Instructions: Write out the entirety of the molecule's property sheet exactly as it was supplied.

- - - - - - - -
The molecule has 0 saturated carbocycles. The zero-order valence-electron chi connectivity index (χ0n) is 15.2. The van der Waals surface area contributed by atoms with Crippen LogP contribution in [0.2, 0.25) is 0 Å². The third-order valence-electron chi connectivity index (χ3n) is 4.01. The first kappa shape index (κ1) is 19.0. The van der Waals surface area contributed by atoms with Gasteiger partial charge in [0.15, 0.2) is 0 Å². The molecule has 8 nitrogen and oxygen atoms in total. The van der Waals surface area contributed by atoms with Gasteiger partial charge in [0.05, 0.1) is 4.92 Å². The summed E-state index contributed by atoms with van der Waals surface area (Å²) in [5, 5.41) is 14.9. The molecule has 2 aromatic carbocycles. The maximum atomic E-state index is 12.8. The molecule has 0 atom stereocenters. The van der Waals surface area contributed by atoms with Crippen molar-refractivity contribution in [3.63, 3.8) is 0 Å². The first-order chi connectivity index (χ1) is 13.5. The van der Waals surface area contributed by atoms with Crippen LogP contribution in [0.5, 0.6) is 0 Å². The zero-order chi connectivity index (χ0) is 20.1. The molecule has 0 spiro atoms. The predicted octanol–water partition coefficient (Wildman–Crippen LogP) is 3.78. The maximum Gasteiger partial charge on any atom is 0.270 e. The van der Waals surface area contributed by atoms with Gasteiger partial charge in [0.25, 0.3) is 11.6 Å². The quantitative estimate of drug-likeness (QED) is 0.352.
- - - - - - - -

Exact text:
The molecule has 0 saturated carbocycles. The zero-order valence-electron chi connectivity index (χ0n) is 15.2. The van der Waals surface area contributed by atoms with Crippen LogP contribution in [0.2, 0.25) is 0 Å². The third-order valence-electron chi connectivity index (χ3n) is 4.01. The first kappa shape index (κ1) is 19.0. The van der Waals surface area contributed by atoms with Gasteiger partial charge in [0.15, 0.2) is 0 Å². The molecule has 8 nitrogen and oxygen atoms in total. The van der Waals surface area contributed by atoms with Gasteiger partial charge in [0.05, 0.1) is 4.92 Å². The summed E-state index contributed by atoms with van der Waals surface area (Å²) in [5, 5.41) is 14.9. The molecule has 2 aromatic carbocycles. The maximum atomic E-state index is 12.8. The molecule has 0 atom stereocenters. The van der Waals surface area contributed by atoms with Crippen molar-refractivity contribution in [3.63, 3.8) is 0 Å². The first-order chi connectivity index (χ1) is 13.5. The van der Waals surface area contributed by atoms with Crippen LogP contribution in [0.5, 0.6) is 0 Å². The zero-order chi connectivity index (χ0) is 20.1. The molecule has 0 spiro atoms. The predicted octanol–water partition coefficient (Wildman–Crippen LogP) is 3.78. The maximum Gasteiger partial charge on any atom is 0.270 e. The van der Waals surface area contributed by atoms with Gasteiger partial charge in [0.25, 0.3) is 11.6 Å². The quantitative estimate of drug-likeness (QED) is 0.352.